The 2016 Beverly Prize Shortlist!
To find a new beauty (Gold Wake Press)
"For Slot, the past does not limit us, but rather, serves as the starting point for one's own contribution to an artistic conversation. Appropriation, reinvention, and dialogue afford exciting possibilities, which are not available to those working outside of an established literary tradition. It is her liberal approach to this received source material that renders her work so rich from an interpretational standpoint. With that in mind, the poems in this collection lend themselves to careful attention, and reward re-reading. To find a new beauty is a book that's as well-read as it is engaging. This is a wonderful debut from a talented poet." -- Kristina Marie Darling
Finalist in the 2016 Reynolds Price Award in Fiction, sponsored by the Center for Women Writers)
“One of the most striking elements of [Andrea's short story] ‘Proximity’ was its voice. Powerful and unfaltering throughout, the speaker’s voice was intriguing and so vivid that it only drew me into the story further and embedded me within her mind and conflicted thoughts...[B]ecause of the unique aspect of internal thought carrying this piece, every detail accentuated the poignancy of the speaker’s situation...All of the story’s individual elements – voice, point view, etc. – converged to form this wonderful and insightful look into an elderly person’s mind, a mind that, although just as sharp and insightful as the piece, is oft neglected and ignored: silenced by reality.”
Winner of Able Muse's 2015 Prize in Fiction
"The first line of this story ["After Reading the News Story of a Woman Who Attempted to Carry Her Dead Baby onto an Airplane,"] presents a character, setting and situation with a rare and satisfying command of storytelling. Using perfect details balanced against rapid pacing, the voice of this writing has an air of stern and simple elegance, and reveals how the narrator’s experience of a newspaper story becomes a parallel challenge to her own ambivalence about motherhood and love. In the way that great stories open larger questions, within its brief timeframe this story questions culture and society, and how we are so quick and sure to judge the tragedies of others, yet with less capacity to examine the perils in our own judgments." - Eugenia Kim (author of The Calligrapher's Daughter, 2009).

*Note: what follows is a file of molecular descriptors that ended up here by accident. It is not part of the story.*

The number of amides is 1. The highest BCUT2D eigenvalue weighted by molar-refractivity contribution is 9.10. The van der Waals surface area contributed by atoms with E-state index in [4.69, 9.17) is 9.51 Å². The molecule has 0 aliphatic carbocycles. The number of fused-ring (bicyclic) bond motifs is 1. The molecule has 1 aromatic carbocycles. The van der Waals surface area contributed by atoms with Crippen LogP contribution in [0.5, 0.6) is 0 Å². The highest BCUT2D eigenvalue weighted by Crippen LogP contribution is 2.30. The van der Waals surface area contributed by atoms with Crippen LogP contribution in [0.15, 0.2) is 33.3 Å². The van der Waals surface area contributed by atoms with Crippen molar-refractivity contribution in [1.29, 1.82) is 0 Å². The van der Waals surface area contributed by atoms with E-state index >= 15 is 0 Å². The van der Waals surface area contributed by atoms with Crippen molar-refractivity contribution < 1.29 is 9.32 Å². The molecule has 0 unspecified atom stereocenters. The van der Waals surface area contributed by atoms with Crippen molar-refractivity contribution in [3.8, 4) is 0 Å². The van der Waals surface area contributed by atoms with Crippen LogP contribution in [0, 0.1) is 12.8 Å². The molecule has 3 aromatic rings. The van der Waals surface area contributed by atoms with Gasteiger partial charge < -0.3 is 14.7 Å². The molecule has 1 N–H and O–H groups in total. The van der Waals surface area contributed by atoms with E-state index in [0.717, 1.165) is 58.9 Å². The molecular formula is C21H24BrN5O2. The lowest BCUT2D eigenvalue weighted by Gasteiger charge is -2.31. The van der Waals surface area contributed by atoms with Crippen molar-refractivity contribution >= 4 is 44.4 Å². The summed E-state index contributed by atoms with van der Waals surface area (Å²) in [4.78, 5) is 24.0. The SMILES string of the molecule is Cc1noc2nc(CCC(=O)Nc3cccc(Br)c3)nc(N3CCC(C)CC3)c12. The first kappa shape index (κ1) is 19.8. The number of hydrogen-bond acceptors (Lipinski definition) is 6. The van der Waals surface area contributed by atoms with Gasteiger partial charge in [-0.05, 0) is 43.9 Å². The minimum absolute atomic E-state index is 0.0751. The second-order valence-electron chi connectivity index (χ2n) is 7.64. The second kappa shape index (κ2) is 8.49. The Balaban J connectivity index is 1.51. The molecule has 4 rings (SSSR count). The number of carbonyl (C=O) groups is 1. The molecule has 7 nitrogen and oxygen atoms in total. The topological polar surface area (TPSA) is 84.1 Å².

Winner of Fiction International's 2015 Short, Short Fiction Contest
"'Talking Trojans,"' melds compression, humor, keen intelligence, and social awareness into a savory 300 words. The references to Roland Barthes and his fetishization of language, especially his Lover’s Discourse, is cunning and comical. Where is the virus? Perhaps it is in the lover’s “discourse,” the language, however refined, which obscures the virulent spaces eroding between the words and all about us." -- Harold Jaffe, editor-in-chief of Fiction International
Finalist in AROHO's Clarissa Dalloway Book Prize (selected by Kate Gale) and Shortlisted at Kore Press's Open Submissions
"[Andrea's novel The Cartography of Flesh: in the silence of Ella Mendelssohn] weaves a gorgeous tapestry that draws the reader in and makes her yearn as Andrea toys with tropes—the absent and irresistible novelist Theo, the absently inspired adjunct of a mother, Ella’s charm and ability to connect with feeling at disparate intersections…Reading this felt like a private invitation to understand longing.” -- Sara Henning, editor at Kore Press
Second Poetry Collection shortlisted for Eyewear Press' Beverly Prize, Runner-up in Meridian's Flash Fiction Contest,
Finalist in Arts & Letters Unclassifiables Contest, Three Pushcart nominations, Finalist in River Styx Micro-Fiction Contest, Finalist in The Calvino Prize ( selected by Robert Coover), Honorable mention in Able Muse's 2014 Write Prize (selected by Amit Majmudar), Finalist in Black Lawrence Press's Hudson Award for a collection of poems, Finalist in Mid-American Review's Fineline Contest, Honorable Mention in Tupelo Quarterly's Prose Contest (selected by EJ Levy), Finalist in Southeast Review's Gearhart Poetry Prize (selected by Barbara Hamby), Runner-up in Tupelo Quarterly's Prose Contest (selected by Matt Bell)